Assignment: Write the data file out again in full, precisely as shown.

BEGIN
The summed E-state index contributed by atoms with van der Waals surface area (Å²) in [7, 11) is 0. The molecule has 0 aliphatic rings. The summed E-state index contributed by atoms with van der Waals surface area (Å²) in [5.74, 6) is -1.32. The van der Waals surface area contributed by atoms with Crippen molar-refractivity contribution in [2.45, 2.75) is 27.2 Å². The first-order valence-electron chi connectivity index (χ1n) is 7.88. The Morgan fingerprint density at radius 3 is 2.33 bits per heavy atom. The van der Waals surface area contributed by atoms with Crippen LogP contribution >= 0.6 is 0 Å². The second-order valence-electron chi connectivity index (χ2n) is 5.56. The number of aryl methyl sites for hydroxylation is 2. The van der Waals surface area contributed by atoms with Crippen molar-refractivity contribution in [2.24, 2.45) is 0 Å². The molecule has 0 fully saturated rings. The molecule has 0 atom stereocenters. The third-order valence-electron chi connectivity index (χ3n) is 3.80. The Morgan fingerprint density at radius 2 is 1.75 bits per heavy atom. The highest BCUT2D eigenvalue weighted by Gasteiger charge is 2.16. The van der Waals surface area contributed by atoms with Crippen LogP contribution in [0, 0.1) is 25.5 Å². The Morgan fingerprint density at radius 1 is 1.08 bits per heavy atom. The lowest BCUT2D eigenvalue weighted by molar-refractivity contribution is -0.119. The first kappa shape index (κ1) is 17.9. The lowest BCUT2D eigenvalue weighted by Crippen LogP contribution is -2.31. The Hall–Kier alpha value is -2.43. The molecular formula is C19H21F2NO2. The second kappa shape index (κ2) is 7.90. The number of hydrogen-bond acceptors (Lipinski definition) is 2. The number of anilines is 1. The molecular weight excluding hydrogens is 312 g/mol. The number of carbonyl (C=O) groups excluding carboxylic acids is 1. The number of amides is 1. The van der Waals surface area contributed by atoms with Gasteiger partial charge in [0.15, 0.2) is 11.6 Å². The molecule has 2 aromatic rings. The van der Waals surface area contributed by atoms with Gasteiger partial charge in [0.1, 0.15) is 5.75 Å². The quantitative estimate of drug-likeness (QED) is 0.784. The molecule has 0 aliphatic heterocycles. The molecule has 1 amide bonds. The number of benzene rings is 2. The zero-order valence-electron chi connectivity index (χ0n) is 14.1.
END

The summed E-state index contributed by atoms with van der Waals surface area (Å²) in [7, 11) is 0. The molecule has 0 aliphatic rings. The summed E-state index contributed by atoms with van der Waals surface area (Å²) in [5.74, 6) is -1.32. The van der Waals surface area contributed by atoms with Crippen molar-refractivity contribution in [2.45, 2.75) is 27.2 Å². The first-order valence-electron chi connectivity index (χ1n) is 7.88. The Morgan fingerprint density at radius 3 is 2.33 bits per heavy atom. The van der Waals surface area contributed by atoms with Crippen LogP contribution >= 0.6 is 0 Å². The second-order valence-electron chi connectivity index (χ2n) is 5.56. The number of aryl methyl sites for hydroxylation is 2. The van der Waals surface area contributed by atoms with Crippen molar-refractivity contribution in [2.24, 2.45) is 0 Å². The molecule has 0 fully saturated rings. The molecule has 0 atom stereocenters. The third-order valence-electron chi connectivity index (χ3n) is 3.80. The Morgan fingerprint density at radius 2 is 1.75 bits per heavy atom. The highest BCUT2D eigenvalue weighted by Gasteiger charge is 2.16. The van der Waals surface area contributed by atoms with Crippen LogP contribution in [0, 0.1) is 25.5 Å². The Morgan fingerprint density at radius 1 is 1.08 bits per heavy atom. The lowest BCUT2D eigenvalue weighted by molar-refractivity contribution is -0.119. The first kappa shape index (κ1) is 17.9. The lowest BCUT2D eigenvalue weighted by Crippen LogP contribution is -2.31. The Hall–Kier alpha value is -2.43. The molecular formula is C19H21F2NO2. The second kappa shape index (κ2) is 7.90. The number of hydrogen-bond acceptors (Lipinski definition) is 2. The number of anilines is 1. The molecular weight excluding hydrogens is 312 g/mol. The number of carbonyl (C=O) groups excluding carboxylic acids is 1. The number of amides is 1. The van der Waals surface area contributed by atoms with Gasteiger partial charge in [0.15, 0.2) is 11.6 Å². The molecule has 2 aromatic rings. The van der Waals surface area contributed by atoms with Gasteiger partial charge in [0.1, 0.15) is 5.75 Å². The quantitative estimate of drug-likeness (QED) is 0.784. The molecule has 0 aliphatic heterocycles. The molecule has 1 amide bonds. The number of benzene rings is 2. The zero-order valence-electron chi connectivity index (χ0n) is 14.1.